When a student leaves my classroom, they should not only know the content integral to the course, but be able to develop questions, assess information and morph it into pertinent recommendations. Learning how to think and assess information and situations is a skill beyond rote memorization, facilitating learning beyond what I can provide in the classroom. For example, to improve critical thinking in a greenhouse production course, a previously implemented primary literature review assignment was amended. Before students only answered questions about the manuscript including the objectives, treatments, the plant material used, major findings, and more. I added a significant portion to the manuscript summary asking the students what the practical significance this paper is to the industry. They were to write their answer as if they were giving a recommendation to a grower taking both the paper and what they have learned in class into account. Students were evaluated on the appropriateness of their language, the accuracy of their recommendation, its practicality, and the completeness of the recommendation. Over the course of the semester, their recommendations improved!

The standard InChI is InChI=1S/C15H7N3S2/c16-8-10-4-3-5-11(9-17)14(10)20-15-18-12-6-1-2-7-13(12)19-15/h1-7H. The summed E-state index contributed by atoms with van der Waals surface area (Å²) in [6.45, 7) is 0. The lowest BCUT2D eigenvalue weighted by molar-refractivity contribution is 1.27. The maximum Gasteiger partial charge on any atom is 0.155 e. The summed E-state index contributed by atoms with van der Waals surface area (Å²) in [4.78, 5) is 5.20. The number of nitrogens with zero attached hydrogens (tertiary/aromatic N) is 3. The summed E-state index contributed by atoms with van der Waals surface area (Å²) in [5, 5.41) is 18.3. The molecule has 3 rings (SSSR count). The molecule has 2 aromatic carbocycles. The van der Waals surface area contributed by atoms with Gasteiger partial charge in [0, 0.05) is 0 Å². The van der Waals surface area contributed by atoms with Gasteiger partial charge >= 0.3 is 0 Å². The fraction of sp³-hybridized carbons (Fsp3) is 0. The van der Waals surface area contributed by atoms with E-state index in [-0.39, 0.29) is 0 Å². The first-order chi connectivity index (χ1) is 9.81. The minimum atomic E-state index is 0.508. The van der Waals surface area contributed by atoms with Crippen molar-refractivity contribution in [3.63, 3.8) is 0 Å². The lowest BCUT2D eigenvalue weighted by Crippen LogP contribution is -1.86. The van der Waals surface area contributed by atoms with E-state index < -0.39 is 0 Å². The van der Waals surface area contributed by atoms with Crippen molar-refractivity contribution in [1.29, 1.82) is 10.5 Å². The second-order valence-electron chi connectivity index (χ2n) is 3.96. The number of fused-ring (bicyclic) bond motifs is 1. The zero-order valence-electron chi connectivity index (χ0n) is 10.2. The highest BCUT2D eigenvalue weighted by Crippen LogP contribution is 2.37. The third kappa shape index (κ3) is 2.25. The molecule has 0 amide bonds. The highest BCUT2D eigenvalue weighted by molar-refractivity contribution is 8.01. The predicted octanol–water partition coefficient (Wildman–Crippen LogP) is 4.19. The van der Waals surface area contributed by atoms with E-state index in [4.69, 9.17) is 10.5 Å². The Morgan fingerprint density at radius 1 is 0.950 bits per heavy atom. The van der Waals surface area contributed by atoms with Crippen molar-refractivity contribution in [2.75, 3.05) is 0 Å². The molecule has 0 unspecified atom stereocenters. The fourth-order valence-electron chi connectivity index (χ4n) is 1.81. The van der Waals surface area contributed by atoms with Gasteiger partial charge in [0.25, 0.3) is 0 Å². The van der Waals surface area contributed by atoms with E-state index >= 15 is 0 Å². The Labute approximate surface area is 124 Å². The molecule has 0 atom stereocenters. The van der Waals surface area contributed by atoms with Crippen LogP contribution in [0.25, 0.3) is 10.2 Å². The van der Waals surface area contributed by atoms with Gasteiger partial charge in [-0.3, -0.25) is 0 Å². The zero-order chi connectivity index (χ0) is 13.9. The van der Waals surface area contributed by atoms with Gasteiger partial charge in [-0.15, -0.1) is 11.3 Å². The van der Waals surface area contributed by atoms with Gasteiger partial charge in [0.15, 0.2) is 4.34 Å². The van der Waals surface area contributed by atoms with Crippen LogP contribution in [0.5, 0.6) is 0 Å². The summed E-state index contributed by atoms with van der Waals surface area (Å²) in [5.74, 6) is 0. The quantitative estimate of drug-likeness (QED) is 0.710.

Creating a safe and synergistic learning environment is an integral component of my teaching philosophy. There is almost always a grain of truth in every answer. Finding that grain and kneading it into the main point of the question is important. After students turn in their primary literature review papers, I like to discuss the manuscript with the class. This allows me to provide informal and timely feedback as papers often take a considerable amount of time to grade. Armed with my notes on the paper and the enduring knowledge I would like the students to retain, the students form groups to discuss the main points of the manuscript. I visit the groups to ensure they are on the right track and make notes of groups that have great points. Coming back as a class, each group shares some of their ideas. This creates the opportunity for introverted and extroverted students to collaborate in a more sheltered and inviting environment. It is easier to share ideas with the class if your group members validate your idea and the instructor can pull the main point from it to create a lesson for the entire class. Facilitating students learning and watching them grow as horticulturists, thinkers, and people is why I teach. Helping people is one of the most fulfilling responsibilities one can have.